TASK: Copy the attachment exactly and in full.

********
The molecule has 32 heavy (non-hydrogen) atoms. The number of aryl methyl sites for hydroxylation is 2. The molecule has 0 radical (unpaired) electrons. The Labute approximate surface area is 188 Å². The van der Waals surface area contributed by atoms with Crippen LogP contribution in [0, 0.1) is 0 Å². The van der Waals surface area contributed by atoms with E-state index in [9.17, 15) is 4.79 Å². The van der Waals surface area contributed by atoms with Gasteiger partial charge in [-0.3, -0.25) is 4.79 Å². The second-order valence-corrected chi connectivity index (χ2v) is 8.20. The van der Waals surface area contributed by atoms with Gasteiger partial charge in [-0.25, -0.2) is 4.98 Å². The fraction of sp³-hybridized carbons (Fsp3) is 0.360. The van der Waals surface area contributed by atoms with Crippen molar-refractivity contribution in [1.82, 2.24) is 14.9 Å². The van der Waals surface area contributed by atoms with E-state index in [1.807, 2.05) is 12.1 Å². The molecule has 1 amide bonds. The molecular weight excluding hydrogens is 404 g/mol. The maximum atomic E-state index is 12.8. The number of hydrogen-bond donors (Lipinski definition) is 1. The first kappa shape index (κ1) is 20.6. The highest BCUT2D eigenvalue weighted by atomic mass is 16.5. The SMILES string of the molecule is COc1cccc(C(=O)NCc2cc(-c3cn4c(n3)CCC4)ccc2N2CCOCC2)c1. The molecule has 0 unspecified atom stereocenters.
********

The molecule has 32 heavy (non-hydrogen) atoms. The number of aryl methyl sites for hydroxylation is 2. The molecule has 0 radical (unpaired) electrons. The Labute approximate surface area is 188 Å². The van der Waals surface area contributed by atoms with Crippen LogP contribution in [0, 0.1) is 0 Å². The van der Waals surface area contributed by atoms with E-state index in [9.17, 15) is 4.79 Å². The van der Waals surface area contributed by atoms with Gasteiger partial charge in [-0.3, -0.25) is 4.79 Å². The second-order valence-corrected chi connectivity index (χ2v) is 8.20. The van der Waals surface area contributed by atoms with Gasteiger partial charge in [-0.25, -0.2) is 4.98 Å². The fraction of sp³-hybridized carbons (Fsp3) is 0.360. The van der Waals surface area contributed by atoms with Crippen molar-refractivity contribution in [1.82, 2.24) is 14.9 Å². The van der Waals surface area contributed by atoms with E-state index in [1.807, 2.05) is 12.1 Å². The molecule has 1 amide bonds. The molecular weight excluding hydrogens is 404 g/mol. The maximum atomic E-state index is 12.8. The number of hydrogen-bond donors (Lipinski definition) is 1. The first kappa shape index (κ1) is 20.6. The highest BCUT2D eigenvalue weighted by atomic mass is 16.5. The SMILES string of the molecule is COc1cccc(C(=O)NCc2cc(-c3cn4c(n3)CCC4)ccc2N2CCOCC2)c1. The molecule has 0 unspecified atom stereocenters.